I do believe a lot of my feelings are as simple as being frustrated when I see an hour fly by with nothing accomplished, but there is a social component that complicates these feelings in a noticeable way. It’s why I’m writing this piece, but also why I didn’t write this piece as soon as I wanted to. In short, I think my life significantly improves when I minimize my device usage, and yet this realization has almost made me fearful of reaching into social media again in a more “profound” way (if one can call it that). I don’t want to see myself fall right back into the ways that fed the negativity that plagued me for some time.

Keeping in touch

To go straight for the throat, I find a great bulk of my manifested symptoms to be rooted in my use of social media platforms. I’m not here to damn anyone’s endless Twitter scrolling or hundreds of Facebook friends or thousands of Instagram food pics, but I do want to point out some of the ways in which life has changed for all of us because of these things. The first layer of that change, in my opinion, comes in the shape of availability — constant, unending availability, and the expectation of such.

“Suchandsuch is online now!” “Anonymous was last seen 42 minutes ago!” Our communicative platforms really want to make sure we stay in touch with one another…to a fault. Yes, it is a magnificent thing being able to keep up with everyone from distant cousins to elementary school pals to a whole cornucopia of people I’ll probably never even meet, but the expectation that comes with that is the problem. It’s taxing! The assumption that everyone we know can respond to us with near immediacy has set us up in a way that isn’t just unfair and unreasonable — it’s unhealthy.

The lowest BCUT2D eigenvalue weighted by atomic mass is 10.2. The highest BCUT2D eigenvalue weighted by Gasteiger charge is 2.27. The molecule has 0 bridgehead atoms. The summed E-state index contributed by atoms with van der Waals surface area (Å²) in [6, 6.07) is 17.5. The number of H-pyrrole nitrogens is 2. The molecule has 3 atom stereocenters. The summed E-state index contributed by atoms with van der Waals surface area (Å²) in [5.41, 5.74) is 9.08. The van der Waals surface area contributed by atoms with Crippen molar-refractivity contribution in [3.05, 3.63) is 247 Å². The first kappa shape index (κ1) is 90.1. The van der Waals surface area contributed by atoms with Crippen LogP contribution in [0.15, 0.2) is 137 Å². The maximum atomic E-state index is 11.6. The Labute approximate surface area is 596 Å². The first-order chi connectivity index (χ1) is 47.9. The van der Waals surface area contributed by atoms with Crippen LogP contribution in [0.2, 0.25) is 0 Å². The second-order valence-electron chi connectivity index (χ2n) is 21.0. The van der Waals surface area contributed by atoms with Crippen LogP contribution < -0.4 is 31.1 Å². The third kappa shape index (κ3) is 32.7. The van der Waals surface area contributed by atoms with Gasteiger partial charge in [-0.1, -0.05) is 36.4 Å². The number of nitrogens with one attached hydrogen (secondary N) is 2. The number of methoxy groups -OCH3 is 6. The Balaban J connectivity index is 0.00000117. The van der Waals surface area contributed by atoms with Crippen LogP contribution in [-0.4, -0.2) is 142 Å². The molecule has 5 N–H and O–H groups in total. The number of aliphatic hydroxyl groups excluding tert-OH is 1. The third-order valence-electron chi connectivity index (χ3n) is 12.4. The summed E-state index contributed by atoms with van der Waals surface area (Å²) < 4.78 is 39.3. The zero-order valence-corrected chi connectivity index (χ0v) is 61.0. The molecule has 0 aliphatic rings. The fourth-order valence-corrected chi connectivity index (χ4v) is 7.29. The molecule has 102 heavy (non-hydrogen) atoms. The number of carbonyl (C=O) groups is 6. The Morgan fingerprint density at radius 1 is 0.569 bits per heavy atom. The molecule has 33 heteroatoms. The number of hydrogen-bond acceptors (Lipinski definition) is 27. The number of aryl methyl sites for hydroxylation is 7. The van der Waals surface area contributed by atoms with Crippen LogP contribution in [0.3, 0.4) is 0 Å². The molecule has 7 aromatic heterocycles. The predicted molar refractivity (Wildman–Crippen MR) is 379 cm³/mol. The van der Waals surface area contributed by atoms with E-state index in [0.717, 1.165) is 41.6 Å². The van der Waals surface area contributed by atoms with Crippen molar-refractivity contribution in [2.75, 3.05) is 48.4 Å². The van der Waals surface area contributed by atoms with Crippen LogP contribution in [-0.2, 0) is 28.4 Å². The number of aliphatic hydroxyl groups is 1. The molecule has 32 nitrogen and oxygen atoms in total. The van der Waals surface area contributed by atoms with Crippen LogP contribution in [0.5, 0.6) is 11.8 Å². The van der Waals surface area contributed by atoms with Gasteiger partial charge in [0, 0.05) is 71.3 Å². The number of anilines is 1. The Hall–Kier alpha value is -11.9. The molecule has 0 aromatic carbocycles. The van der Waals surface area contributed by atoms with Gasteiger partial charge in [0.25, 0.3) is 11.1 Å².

“Me time”

Part of friendship, part of human contact, part of all social interaction is the privilege of being able to escape from it when we need to. Personally, I’ve turned off all social media “push notifications” in order to help foster a less stressful personal environment, but even that sometimes takes the opposite effect. I’ll check a conversation string habitually to see where it has gone, I’ll randomly look to make sure I didn’t miss something important from someone close to me, I’ll embarrassingly check to see just how many people “liked” my most recent post. Things we’re all guilty of that aren’t without a peppering of anxiety. And don’t even get me started on “read receipts.” I don’t even need to delve into the intensely “over-memed” concept of “leaving you on read,” as if someone not providing an immediate response to your message is an act of aggression. As if not liking your buddy’s most recent Instagram selfie means you actually don’t like them as a person. See what I mean?

Tiresome talk

It’s those assumptions, those over-analyzations that we unwillingly engage in, that make communication in the digital age that much more difficult. We have all somehow managed to take something wonderful and turn it into a song and dance routine that breathes uncertainty in each verse, seeping poison through the perspiration of every movement. Sure, when it happens to fall into perfect rhythm and be just as fun and fantastic as it should be it’s an invaluable part of life. When it doesn’t work, however, it becomes work and it’s exhausting. I do not need the weight of the way my friends communicate with one another (and myself) on top of the weight of my own baseline anxiety. It’s not necessary, valuable, or productive. It’s dangerous. And we’re all playing along. I may be speaking for myself in this article, but the mechanics of the game don’t change based on the player.

All highs, all lows

While expectation of availability is a simple, common problem that can be seen in action with very little effort, the other level of expectation that comes with social media is a bit more esoteric. It’s easy to become disheartened by what feels like a pulverizing stream of bad news coming in from every angle. Be it politics, humanitarian concerns, or one of the dozens of terrible, entirely random headlines we see on a given day, it’s painful to watch the world around us move forward, constantly expecting the worst. This is only half of it, though, and when applied to the “everyday people” we encounter online, life starts to look like a mountain range. Our passive interpersonal relations become ruled by peaks and valleys, everyone’s best and worst, leaving out the mundaneity we can’t seem to escape ourselves.